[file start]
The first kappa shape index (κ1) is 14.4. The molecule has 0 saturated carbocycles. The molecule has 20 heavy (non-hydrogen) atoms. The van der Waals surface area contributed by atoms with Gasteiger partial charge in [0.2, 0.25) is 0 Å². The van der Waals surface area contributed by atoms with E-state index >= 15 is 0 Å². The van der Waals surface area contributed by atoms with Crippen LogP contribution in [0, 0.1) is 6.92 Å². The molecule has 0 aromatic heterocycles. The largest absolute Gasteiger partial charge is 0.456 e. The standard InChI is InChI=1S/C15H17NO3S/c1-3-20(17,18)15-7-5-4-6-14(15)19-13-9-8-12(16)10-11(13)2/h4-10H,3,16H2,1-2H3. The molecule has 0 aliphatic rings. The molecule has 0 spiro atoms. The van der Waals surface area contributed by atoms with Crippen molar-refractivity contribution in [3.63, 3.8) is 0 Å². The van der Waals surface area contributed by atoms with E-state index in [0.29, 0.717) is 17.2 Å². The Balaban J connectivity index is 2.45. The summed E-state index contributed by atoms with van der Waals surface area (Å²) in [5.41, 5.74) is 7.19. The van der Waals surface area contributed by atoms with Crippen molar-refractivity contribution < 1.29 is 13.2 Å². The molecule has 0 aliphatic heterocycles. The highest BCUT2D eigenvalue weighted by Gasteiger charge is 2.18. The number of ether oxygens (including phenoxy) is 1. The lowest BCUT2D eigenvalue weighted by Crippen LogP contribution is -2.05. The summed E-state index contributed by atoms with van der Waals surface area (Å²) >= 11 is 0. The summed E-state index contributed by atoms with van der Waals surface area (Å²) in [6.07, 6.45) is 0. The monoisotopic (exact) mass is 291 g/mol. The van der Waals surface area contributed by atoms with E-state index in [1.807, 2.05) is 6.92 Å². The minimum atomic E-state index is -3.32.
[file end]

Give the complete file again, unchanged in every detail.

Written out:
The first kappa shape index (κ1) is 14.4. The molecule has 0 saturated carbocycles. The molecule has 20 heavy (non-hydrogen) atoms. The van der Waals surface area contributed by atoms with Gasteiger partial charge in [0.2, 0.25) is 0 Å². The van der Waals surface area contributed by atoms with E-state index >= 15 is 0 Å². The van der Waals surface area contributed by atoms with Crippen LogP contribution in [0, 0.1) is 6.92 Å². The molecule has 0 aromatic heterocycles. The largest absolute Gasteiger partial charge is 0.456 e. The standard InChI is InChI=1S/C15H17NO3S/c1-3-20(17,18)15-7-5-4-6-14(15)19-13-9-8-12(16)10-11(13)2/h4-10H,3,16H2,1-2H3. The molecule has 0 aliphatic rings. The molecule has 0 spiro atoms. The van der Waals surface area contributed by atoms with Crippen molar-refractivity contribution in [3.63, 3.8) is 0 Å². The van der Waals surface area contributed by atoms with E-state index in [0.29, 0.717) is 17.2 Å². The Balaban J connectivity index is 2.45. The summed E-state index contributed by atoms with van der Waals surface area (Å²) in [5.41, 5.74) is 7.19. The van der Waals surface area contributed by atoms with Crippen molar-refractivity contribution < 1.29 is 13.2 Å². The molecule has 0 aliphatic heterocycles. The highest BCUT2D eigenvalue weighted by Gasteiger charge is 2.18. The number of ether oxygens (including phenoxy) is 1. The lowest BCUT2D eigenvalue weighted by Crippen LogP contribution is -2.05. The summed E-state index contributed by atoms with van der Waals surface area (Å²) >= 11 is 0. The summed E-state index contributed by atoms with van der Waals surface area (Å²) in [6.07, 6.45) is 0. The monoisotopic (exact) mass is 291 g/mol. The van der Waals surface area contributed by atoms with E-state index in [1.807, 2.05) is 6.92 Å². The minimum atomic E-state index is -3.32.